6 things to know about the EU AI Act
The regulation of artificial intelligence in the European Union will be governed by the AI Act, marking the world's inaugural comprehensive legislation on AI
On December 8, the European Parliament and Council reached a provisional agreement on the Artificial Intelligence Act.
Here are six key points:
This legislation aims to safeguard fundamental rights, democracy, and environmental sustainability from high-risk AI applications.
It introduces bans on specific AI uses, such as biometric categorization, social scoring, and manipulation of human behavior. Law enforcement use of biometric identification systems is subject to strict conditions.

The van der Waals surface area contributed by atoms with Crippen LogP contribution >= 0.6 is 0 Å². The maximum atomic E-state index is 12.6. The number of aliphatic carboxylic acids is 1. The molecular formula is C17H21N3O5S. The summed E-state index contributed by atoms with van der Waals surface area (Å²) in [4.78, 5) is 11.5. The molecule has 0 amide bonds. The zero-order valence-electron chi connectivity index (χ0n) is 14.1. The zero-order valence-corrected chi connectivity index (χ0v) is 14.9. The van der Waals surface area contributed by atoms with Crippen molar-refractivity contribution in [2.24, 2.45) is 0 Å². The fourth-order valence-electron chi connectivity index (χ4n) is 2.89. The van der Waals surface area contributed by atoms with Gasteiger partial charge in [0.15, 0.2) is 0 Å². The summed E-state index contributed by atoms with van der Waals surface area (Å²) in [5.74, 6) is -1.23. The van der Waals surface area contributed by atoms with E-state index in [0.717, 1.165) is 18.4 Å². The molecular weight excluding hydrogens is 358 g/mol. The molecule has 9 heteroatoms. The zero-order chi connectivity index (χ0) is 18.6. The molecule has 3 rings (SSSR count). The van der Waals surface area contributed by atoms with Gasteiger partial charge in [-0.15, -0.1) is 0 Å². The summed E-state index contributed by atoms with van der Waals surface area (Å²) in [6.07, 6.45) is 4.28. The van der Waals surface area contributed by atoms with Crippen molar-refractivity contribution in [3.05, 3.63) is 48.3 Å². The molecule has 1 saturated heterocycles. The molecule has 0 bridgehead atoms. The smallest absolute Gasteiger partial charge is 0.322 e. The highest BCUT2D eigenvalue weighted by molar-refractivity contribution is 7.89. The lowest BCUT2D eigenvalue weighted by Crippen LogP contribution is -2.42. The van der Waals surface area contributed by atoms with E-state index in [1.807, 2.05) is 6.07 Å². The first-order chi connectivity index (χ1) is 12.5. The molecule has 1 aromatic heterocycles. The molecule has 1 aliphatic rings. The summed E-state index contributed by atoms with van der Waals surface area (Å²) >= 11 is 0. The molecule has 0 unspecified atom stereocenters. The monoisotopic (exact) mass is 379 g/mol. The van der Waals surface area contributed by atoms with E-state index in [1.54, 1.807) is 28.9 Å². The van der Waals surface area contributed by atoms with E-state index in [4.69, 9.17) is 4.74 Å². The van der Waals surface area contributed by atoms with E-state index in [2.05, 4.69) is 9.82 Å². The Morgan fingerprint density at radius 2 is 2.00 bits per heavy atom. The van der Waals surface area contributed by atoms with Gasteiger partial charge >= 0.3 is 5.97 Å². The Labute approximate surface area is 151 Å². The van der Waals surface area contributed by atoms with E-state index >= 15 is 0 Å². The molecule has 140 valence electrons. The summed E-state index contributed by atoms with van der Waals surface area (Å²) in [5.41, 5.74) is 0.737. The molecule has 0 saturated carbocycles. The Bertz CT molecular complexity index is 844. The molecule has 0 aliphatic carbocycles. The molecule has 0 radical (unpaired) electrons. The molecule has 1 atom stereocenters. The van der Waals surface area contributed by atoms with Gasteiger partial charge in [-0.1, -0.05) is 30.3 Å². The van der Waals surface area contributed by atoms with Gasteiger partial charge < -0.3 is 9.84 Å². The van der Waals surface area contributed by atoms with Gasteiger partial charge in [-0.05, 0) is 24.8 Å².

High-risk AI systems face mandatory impact assessments, and citizens have the right to launch complaints and receive explanations.
The Act includes measures to support innovation (including the ability of SMEs to access technology.)
The Act brings teeth to its enforcement measures, prescribing fines ranging from 35 million euros or 7% of global turnover to 7.5 million euros or 1.5% of turnover for non-compliance.
The agreement awaits formal adoption by both Parliament and Council to become EU law (which would take effect in 2025 at the earliest.)
I have a key observation. The EU AI Act has key differences to Biden’s “Executive Order on the Safe, Secure, and Trustworthy Development and Use of Artificial Intelligence”.
The EU guidelines appear to be more focused on nefarious activity mitigation as well as retribution, while Biden’s Executive Order offers more insights on job creation and commercialization.